by Tony Vasko

I read Berge Jermakian’s recollections regarding the Hamilton Standard props with great amusement. Exactly the same thing happened to me. As he says, the prop dome is attached to the hub by means of a retaining nut which is retained on the dome by means of lots of ball bearings riding in internal grooves machined in the dome and the retaining nut. They were fed in there through a hole on the nut which was sealed, as Berge says, with an expansion plug, I think they were called Welch plugs. Boy would those ball bearings pour out if the plug came loose. Then there was Hell to pay.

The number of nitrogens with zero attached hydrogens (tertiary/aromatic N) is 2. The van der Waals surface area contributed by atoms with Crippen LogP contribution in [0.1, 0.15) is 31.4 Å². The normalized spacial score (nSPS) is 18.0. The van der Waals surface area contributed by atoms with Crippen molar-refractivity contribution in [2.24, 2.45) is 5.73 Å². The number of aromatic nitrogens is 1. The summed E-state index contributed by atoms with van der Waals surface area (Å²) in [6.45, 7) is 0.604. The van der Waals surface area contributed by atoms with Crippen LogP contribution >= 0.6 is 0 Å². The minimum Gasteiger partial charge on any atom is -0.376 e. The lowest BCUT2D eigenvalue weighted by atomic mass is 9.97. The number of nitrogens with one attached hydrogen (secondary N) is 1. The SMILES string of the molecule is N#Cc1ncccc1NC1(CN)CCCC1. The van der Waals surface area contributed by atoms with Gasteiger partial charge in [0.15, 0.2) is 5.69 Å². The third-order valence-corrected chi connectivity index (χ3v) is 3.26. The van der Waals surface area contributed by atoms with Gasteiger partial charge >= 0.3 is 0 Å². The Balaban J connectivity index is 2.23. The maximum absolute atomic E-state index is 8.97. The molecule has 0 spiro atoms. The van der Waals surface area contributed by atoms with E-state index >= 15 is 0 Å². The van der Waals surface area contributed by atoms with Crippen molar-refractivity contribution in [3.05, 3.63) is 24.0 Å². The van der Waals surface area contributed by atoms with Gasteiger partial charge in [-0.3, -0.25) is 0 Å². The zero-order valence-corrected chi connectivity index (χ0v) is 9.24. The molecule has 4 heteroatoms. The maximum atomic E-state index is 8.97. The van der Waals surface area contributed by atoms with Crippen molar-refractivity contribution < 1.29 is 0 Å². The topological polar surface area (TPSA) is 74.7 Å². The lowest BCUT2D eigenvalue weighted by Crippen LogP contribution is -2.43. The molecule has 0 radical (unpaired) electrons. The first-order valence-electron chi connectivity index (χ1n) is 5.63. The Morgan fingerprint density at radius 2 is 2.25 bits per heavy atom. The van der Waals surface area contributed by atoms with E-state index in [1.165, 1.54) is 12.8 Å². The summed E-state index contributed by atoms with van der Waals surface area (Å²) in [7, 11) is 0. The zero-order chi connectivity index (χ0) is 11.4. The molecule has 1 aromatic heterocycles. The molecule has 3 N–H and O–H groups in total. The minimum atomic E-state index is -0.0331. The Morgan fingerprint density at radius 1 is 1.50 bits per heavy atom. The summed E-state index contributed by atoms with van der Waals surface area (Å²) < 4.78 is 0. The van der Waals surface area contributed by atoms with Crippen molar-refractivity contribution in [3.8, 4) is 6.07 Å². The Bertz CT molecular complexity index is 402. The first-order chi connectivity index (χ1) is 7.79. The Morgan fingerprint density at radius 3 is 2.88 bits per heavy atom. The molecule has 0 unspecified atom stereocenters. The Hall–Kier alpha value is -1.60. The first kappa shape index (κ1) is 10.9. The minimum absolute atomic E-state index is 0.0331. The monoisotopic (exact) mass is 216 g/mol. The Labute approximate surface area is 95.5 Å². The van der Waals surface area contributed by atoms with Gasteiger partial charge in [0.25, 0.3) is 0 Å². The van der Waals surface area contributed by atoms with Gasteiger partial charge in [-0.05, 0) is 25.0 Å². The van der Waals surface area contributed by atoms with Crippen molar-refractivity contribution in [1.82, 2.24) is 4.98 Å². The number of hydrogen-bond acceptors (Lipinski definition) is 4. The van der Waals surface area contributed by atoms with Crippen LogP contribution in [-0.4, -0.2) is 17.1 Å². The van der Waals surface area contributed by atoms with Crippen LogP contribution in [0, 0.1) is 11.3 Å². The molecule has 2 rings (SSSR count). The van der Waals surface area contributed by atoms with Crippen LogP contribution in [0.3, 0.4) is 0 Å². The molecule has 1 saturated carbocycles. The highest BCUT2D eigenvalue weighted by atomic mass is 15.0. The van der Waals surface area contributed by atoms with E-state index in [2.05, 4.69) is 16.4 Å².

Not so bad if it was a prop change as overhaul could take care of it but usually it wasn’t. If it was only being pulled for a dome desludge or an engine change with the old prop being reused, you had to find all of the little bitty balls that came out. Usually too, there were always a few that remained jammed in the nut by the weight of the dome which was quite heavy. They had to come out too so you could count them. You could find the required number of balls in the Illustrated Parts Catalog (IPC) so it was a matter of finding all the spilled ones and getting the rest out of the dome nut and then counting them up. I know we couldn’t and ended up robbing an unserviceable removed prop dome to make up the shortfall. Finding ball bearings out on an asphalt ramp at night was not easy.